Marvin Lewis defended Terrell Owens on Wednesday after the receiver pointed a finger at the Cincinnati Bengals coaching staff for the team's lousy season. The rest of the players just shrugged.
At this point, it's hard to get upset even when someone pops off.
"No reaction to it," quarterback Carson Palmer said. "And I don't think anybody will react to it."
A 10-game losing streak tends to do that.
The 37-year-old receiver reverted to his old ways on Tuesday night during "The T.Ocho Show" on the Versus sports network. Teammate Chad Ochocinco asked him why he thinks the Bengals are 2-11, drawing T.O.'s sharpest criticism of the coaching staff to date.
"I think there's underachieving from the top down," Owens told Ochocinco. "You start with the owner, you start with the coaches. And obviously we as players, we are a product of what the coaches are coaching us throughout the course of the week. Of course, we have to go out there and play the game.
"But in order for us to do what we're allowed to do at the best of our abilities, the coaches have to put the players in the best position."
A day later, the receiver expanded upon his remarks, including the players among those deserving blame for a losing streak that matches the longest in franchise history. He didn't retract his criticism of the coaches.
"I guess I shouldn't have said it," Owens said. "It was something we were talking about on the show. It was brought up. I gave my comments and my opinions on it, and that was that."
Lewis lobbied the front office to acquire Owens in the offseason. And the Bengals signed Owens to a one-year deal at the start of training camp. Owens ranks sixth among league receivers in yards and catches, but the Bengals have the league's second-worst record, trailing 1-12 Carolina.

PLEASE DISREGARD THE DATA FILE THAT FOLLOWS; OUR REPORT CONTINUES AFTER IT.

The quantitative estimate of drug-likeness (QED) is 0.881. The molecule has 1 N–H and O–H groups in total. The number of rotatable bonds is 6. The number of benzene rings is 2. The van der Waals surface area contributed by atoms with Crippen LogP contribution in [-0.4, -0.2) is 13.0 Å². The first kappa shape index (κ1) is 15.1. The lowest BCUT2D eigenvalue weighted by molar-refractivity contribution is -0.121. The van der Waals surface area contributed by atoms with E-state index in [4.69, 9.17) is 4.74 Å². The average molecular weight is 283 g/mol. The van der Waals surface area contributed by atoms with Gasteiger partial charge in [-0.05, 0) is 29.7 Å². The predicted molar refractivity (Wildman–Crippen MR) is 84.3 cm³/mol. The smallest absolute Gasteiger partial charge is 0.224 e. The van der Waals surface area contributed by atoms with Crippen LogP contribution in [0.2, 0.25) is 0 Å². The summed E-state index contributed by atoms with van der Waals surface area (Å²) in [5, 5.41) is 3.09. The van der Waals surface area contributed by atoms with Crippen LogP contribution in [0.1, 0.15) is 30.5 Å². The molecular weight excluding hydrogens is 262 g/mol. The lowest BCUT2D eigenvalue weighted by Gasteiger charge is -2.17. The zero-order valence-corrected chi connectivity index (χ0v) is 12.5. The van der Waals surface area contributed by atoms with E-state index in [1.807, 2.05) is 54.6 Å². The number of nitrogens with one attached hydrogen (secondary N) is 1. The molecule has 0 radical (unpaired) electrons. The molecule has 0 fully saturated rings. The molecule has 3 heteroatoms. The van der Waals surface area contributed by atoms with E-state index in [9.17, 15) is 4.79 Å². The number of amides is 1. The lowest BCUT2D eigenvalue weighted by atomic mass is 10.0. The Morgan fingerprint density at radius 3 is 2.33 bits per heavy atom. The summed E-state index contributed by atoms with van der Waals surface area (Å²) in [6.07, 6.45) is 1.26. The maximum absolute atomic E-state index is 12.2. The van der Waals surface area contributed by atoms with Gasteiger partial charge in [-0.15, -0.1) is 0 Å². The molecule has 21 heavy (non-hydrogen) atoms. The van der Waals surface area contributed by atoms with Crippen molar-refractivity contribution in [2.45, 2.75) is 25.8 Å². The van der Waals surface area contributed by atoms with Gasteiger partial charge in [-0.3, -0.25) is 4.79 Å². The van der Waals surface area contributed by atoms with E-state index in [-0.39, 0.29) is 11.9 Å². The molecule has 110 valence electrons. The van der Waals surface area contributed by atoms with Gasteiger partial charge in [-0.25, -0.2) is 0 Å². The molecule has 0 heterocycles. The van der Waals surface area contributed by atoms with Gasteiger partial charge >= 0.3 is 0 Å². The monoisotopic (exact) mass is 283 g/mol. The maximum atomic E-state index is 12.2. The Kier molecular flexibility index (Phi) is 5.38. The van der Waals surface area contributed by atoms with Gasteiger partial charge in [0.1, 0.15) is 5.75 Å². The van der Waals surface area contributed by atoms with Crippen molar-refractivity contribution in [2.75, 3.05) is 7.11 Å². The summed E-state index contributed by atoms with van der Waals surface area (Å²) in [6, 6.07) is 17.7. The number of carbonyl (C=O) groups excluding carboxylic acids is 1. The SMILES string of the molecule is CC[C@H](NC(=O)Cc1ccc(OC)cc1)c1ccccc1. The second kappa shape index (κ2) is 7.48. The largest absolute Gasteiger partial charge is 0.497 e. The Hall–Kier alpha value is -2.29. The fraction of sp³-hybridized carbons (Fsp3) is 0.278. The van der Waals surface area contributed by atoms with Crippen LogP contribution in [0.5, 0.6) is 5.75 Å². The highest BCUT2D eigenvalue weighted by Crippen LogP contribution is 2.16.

Lewis didn't watch the receivers' show but was made aware of Owens' comments about the coaching. He defended Owens.
"Unfortunately for Terrell, he gets criticized a lot nationally," Lewis said. "We all — like he said — need to do better, and we all have a hand in winning football games. ... We haven't done well enough. None of us."
Later during his weekly news conference, Lewis emphasized that it's important for players to watch what they do and say.
"In this case, no one was willing to bring you aboard for a long time and then we ended up doing it late, so don't hurt yourself in that situation as you go forward," Lewis said, referring to Owens' inability to find a team in the offseason. "There's a lesson there and make sure. Unfortunately once we say something, we don't get the chance to take it back. We try, but we don't get to and it's too late sometimes."
Owens has a history of criticizing teammates. As Cincinnati's losing streak has endured, Owens has become more outspoken in the last few weeks, suggesting the Bengals were getting outcoached.
"That's not the first time in my career where either I or anybody has said it starts from the top down or players have felt like our coaches have gotten outcoached or what have you," Owens said. "So, it's just not here. I have said that elsewhere."
Bengals players generally shy away from even indirect criticism of owner Mike Brown, who runs the team and values loyalty. When asked his opinion Wednesday of the role the front office and the coaches have played in the lousy season, Ochocinco declined to get drawn into the conversation.
"I don't even cross those boundaries," he said, "and you know that."
Left tackle Andrew Whitworth was disappointed that Owens made the comments.
"As a team, you like to keep things in-house," Whitworth said. "You hate to have that rift. You want to be on the same page. You want to be together."
Running back Cedric Benson wasn't aware of Owens' comments on his cable show, saying he watched something else on Tuesday night.
"I think," Benson said, "Scooby-Doo was on."